and is therefore critical to the role that CS plays in environmental
To support our argument a literature review was
undertaken with a focus on citizen science (CS), its role in
environmental planning and the growing interest in the benefits of
CS to inform environmental management decisions. Following
sections will discuss the associated benefits and implications for
effective environmental planning of rapidly urbanising regions.
Issues related to CS projects participating in environmental
planning and management processes through the integration and
implication of data collected are also discussed. A definition of
best practice is established in later sections. Two Australian case
studies, supported by SEQC, are presented as examples. The case
studies assist in determining current benefits and challenges in CS
projects. CS use as a method in addition to government mandated
environmental monitoring for the purpose of creating well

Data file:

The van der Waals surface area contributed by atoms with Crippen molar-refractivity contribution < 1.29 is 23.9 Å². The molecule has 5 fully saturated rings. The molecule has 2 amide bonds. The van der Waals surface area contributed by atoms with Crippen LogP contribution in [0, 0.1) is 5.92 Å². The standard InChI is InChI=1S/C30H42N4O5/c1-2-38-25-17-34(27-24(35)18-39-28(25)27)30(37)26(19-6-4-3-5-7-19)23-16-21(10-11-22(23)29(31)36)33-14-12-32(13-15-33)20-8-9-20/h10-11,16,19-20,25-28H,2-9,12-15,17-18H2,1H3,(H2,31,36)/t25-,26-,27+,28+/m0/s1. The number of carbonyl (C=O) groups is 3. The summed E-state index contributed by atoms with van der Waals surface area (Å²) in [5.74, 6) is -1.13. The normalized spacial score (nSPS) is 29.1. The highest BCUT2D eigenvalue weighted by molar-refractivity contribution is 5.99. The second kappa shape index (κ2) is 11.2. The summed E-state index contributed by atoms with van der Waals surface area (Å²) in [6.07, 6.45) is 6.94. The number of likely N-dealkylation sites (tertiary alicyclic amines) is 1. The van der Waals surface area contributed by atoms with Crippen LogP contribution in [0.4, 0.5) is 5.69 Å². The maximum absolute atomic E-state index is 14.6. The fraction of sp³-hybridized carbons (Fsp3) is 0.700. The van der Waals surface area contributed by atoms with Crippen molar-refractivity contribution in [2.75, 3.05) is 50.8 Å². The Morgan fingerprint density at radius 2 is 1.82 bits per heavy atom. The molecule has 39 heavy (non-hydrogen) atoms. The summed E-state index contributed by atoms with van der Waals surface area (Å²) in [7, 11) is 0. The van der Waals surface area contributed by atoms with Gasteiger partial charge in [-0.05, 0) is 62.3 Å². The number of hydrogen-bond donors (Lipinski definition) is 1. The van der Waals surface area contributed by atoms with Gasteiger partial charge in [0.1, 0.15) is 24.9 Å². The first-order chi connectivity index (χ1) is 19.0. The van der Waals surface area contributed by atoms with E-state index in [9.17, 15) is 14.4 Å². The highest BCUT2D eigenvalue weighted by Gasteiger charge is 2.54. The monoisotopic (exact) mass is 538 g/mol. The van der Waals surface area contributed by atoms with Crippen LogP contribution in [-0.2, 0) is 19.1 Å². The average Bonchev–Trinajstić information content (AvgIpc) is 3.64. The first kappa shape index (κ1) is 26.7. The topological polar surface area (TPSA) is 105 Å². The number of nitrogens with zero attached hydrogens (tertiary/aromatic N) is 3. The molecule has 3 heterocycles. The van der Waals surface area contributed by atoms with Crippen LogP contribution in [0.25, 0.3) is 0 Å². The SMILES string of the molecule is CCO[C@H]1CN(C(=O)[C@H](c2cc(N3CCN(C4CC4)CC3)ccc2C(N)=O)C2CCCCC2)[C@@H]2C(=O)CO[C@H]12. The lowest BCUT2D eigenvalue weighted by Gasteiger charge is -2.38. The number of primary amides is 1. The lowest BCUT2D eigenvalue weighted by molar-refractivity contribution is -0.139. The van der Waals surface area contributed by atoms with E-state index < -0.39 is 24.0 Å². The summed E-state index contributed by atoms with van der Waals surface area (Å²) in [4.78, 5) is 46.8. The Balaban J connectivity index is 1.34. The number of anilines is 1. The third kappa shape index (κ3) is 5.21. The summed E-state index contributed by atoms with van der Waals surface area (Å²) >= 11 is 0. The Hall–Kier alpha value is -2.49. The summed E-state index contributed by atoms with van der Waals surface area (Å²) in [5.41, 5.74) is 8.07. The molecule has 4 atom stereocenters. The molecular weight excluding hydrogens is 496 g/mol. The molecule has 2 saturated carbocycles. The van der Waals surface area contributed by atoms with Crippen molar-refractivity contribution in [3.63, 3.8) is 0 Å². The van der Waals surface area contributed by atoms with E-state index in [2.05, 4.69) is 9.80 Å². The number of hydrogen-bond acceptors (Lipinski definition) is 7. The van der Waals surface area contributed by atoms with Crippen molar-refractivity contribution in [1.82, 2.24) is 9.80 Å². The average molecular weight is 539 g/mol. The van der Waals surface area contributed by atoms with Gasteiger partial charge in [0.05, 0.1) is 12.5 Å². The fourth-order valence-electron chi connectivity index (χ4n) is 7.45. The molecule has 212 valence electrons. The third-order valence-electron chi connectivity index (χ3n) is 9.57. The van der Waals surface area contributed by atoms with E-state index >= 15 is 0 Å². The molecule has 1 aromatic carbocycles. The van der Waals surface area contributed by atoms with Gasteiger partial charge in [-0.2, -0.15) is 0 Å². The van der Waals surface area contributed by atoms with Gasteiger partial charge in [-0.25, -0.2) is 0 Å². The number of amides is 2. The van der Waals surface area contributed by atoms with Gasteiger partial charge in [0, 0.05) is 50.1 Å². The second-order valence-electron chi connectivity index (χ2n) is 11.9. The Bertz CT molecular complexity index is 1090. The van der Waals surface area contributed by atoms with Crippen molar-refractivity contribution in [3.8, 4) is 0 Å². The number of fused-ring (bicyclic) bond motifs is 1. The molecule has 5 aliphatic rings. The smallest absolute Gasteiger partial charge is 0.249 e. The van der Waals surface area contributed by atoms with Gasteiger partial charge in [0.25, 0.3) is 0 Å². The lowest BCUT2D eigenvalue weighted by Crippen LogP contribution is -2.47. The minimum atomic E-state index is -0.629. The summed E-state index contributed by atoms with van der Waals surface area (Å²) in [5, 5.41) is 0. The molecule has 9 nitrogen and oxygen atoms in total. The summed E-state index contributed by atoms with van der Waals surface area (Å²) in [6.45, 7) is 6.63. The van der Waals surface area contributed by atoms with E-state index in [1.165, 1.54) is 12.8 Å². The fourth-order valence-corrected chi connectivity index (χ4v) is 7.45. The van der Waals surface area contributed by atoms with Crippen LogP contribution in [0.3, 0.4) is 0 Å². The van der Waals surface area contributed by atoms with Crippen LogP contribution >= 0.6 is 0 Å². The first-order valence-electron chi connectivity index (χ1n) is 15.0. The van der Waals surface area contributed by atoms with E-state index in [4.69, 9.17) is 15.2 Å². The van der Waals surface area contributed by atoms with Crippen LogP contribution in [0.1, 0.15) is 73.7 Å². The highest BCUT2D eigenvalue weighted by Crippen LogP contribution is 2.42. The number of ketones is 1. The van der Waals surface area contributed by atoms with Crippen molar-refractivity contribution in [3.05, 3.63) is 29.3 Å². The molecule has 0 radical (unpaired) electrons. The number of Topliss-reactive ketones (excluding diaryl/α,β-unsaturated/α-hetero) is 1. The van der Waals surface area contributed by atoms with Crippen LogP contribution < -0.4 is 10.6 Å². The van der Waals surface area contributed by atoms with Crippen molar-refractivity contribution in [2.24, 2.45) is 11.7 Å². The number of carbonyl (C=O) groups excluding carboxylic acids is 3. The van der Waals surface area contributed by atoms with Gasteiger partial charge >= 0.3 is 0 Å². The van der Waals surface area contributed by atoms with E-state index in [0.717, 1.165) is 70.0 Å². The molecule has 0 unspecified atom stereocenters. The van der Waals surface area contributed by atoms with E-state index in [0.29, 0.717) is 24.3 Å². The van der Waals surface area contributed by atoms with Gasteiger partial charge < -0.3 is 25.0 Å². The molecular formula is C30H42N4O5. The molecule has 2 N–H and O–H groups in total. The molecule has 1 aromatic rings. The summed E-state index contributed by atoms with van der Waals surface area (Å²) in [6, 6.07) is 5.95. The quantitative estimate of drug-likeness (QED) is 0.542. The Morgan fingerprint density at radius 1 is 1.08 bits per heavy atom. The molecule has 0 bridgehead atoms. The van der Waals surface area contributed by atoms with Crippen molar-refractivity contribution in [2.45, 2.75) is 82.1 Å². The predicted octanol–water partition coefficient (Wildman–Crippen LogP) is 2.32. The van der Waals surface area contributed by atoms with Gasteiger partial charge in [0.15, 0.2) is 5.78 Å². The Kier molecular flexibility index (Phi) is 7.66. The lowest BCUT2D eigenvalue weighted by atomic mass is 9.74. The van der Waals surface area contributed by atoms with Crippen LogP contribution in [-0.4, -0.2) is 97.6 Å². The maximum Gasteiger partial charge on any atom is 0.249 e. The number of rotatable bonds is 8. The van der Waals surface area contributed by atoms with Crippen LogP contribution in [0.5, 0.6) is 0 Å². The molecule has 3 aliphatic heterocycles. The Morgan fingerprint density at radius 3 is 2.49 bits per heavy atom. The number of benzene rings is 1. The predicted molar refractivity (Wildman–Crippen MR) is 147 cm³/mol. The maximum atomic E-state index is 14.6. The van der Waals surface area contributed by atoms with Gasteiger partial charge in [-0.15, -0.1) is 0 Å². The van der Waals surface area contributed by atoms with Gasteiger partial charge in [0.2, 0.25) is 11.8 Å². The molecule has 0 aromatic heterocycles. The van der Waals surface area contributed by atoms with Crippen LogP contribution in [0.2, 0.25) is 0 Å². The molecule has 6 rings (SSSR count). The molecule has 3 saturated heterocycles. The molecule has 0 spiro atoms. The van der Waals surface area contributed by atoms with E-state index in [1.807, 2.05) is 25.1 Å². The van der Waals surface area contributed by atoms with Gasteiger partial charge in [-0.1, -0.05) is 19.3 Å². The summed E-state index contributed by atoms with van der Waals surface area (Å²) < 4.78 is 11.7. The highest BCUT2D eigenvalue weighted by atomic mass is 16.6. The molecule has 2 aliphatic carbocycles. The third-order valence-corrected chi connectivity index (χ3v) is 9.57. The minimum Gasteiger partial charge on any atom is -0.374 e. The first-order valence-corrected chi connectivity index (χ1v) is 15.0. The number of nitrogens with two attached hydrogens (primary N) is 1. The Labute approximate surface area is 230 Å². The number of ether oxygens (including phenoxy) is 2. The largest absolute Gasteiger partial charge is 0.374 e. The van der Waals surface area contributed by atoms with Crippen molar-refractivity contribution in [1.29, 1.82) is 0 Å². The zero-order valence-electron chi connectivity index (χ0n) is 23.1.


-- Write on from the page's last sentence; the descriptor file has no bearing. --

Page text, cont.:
informed and environmental reports which serve to advise natural
resource management policy.
What is citizen science?
Citizen science (CS) enlists the public in collecting large
quantities of data across an array of habitats and locations over
long spans of time Bonney, Cooper, Dickinson, Kelling, Phillips,
Rosenberg & Shirk, 2009, p. 997). Voluntary observations from
the public using CS have been extremely successful in the
advancement of scientific knowledge, as well as inform academic
and environmental research (Joseph, Martin, Possingham, Szabo
& Tulloch, 2013, p. 128). This data has been used globally to
provide important information about environmental health. In turn
can CS contributions can be used by planners and decision-makers
to create mitigation and adaptation strategies which account for
contextual environmental issues (Bonney et al. 2009; Acton,
Hannah, Johnson, Karanth, Popovici & Weinthal, 2014). The most